The quality of football improved, the goals scored were something to write home about, the foreign signings were a fabulous addition and the entertainment factor was palpable from start to finish
Instrumental in much of this was Melbourne City.
Their introduction to the league saw the top division of women’s football in Australia rewarded with a side that had the professional support and resources to showcase just what the W-League was capable of.
The City Football Group must be commended for their investment in this W-League side and it’s precisely why captain and assistant coach, Jessica Fishlock elected to thank owner Sheikh Mansour bin Zayed Al Nahyan in her post-match speech.
Just days ago, Melbourne City chief executive Scott Munn also announced that the club will extend their $15m facility at their Latrobe University, Bundoora base to provide for the women – a truly fabulous initiative.
Speaking to the Daily Football Show, coach Joe Montemurro revealed, “we went about it giving professional athletes what they deserve, professional female players what they deserve, and that’s high standards and good conditions where they can ply their trade.”
The proof of that was most certainly in the pudding and it begs the question, just how much more could the W-League achieve if the remaining eight clubs dedicated the same amount of resources to their teams?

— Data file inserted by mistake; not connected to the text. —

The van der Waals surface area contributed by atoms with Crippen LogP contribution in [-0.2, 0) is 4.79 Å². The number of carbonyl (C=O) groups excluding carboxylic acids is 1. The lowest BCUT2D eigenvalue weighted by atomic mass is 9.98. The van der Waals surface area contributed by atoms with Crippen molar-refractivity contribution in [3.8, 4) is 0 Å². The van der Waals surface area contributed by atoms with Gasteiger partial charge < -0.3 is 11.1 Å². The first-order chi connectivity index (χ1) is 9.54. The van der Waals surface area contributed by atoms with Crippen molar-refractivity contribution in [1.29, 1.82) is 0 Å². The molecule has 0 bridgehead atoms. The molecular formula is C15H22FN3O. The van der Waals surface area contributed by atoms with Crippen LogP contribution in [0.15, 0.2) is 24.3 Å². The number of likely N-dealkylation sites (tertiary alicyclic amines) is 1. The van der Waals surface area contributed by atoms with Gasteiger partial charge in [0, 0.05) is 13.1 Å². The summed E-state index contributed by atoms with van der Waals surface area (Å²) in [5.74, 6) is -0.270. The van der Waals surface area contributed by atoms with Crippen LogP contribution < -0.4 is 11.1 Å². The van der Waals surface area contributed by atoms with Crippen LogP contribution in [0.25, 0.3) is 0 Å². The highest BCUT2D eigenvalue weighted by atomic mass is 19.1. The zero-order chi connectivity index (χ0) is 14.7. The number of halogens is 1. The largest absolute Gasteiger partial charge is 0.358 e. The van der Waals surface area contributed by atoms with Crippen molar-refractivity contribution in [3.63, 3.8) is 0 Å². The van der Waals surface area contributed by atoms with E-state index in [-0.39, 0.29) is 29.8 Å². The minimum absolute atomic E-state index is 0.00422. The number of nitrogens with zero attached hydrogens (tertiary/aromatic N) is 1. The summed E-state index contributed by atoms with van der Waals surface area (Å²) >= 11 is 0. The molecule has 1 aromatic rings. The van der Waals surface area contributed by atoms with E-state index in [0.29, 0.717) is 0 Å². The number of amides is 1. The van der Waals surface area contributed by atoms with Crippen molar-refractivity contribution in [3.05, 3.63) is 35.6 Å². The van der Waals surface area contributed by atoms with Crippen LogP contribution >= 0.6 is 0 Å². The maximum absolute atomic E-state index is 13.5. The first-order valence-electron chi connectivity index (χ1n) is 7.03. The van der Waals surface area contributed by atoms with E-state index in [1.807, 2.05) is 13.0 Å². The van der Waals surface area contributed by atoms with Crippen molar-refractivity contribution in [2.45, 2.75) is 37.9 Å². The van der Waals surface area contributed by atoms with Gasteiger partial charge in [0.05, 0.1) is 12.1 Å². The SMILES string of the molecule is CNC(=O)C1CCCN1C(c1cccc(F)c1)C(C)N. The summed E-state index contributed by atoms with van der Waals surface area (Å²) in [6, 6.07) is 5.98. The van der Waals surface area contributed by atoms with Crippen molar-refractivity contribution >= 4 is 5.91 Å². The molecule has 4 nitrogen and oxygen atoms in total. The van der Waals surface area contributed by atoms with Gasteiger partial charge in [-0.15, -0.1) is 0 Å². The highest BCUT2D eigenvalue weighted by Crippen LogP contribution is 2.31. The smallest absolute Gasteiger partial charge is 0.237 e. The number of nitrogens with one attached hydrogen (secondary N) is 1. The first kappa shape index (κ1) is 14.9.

It’s a football utopia we can dare to dream of but in the wake of the season’s success, now is the time to start considering the true heights the women’s game can reach in Australia, well beyond the W-League.
The inaugural season of the Women’s Big Bash League proved to be a raging success both in television viewership and in crowd attendance.
The model incorporated eight teams from across Australia which saw them compete in 59 matches in 51 days and it was a pure delight to watch.
Going forward, it wouldn’t be all that bold to suggest that much of the same blueprint for the women’s cricket T20 tournament could be replicated for women’s football in Australia.
The format could encompass teams from the W-League, England’s FA Women’s Super League and the hugely successful National Women’s Soccer League – with both the English and United States competitions due to kick-off in March and April respectively.
Not only would it prolong the excitement of the W-League but it would provide Australian audiences with a chance to view some of the world’s best players, and teams, compete on our soil.
W-League players without overseas playing contracts would also be given the chance to showcase their skills in front of opposing sides which are well into their pre-season preparations.
(Sydney FC line up against Chelsea Ladies in the IWCC in 2013)
To maximise costs, several games could be played on the same day, across the space of four weeks, with only a select few teams from each league competing in the tournament, at the same stadiums A-League matches were being played.
As I said earlier, this may be bold but is it foolish or unachievable? No.
This could be just what Australia needs to put the women’s domestic football league on the map.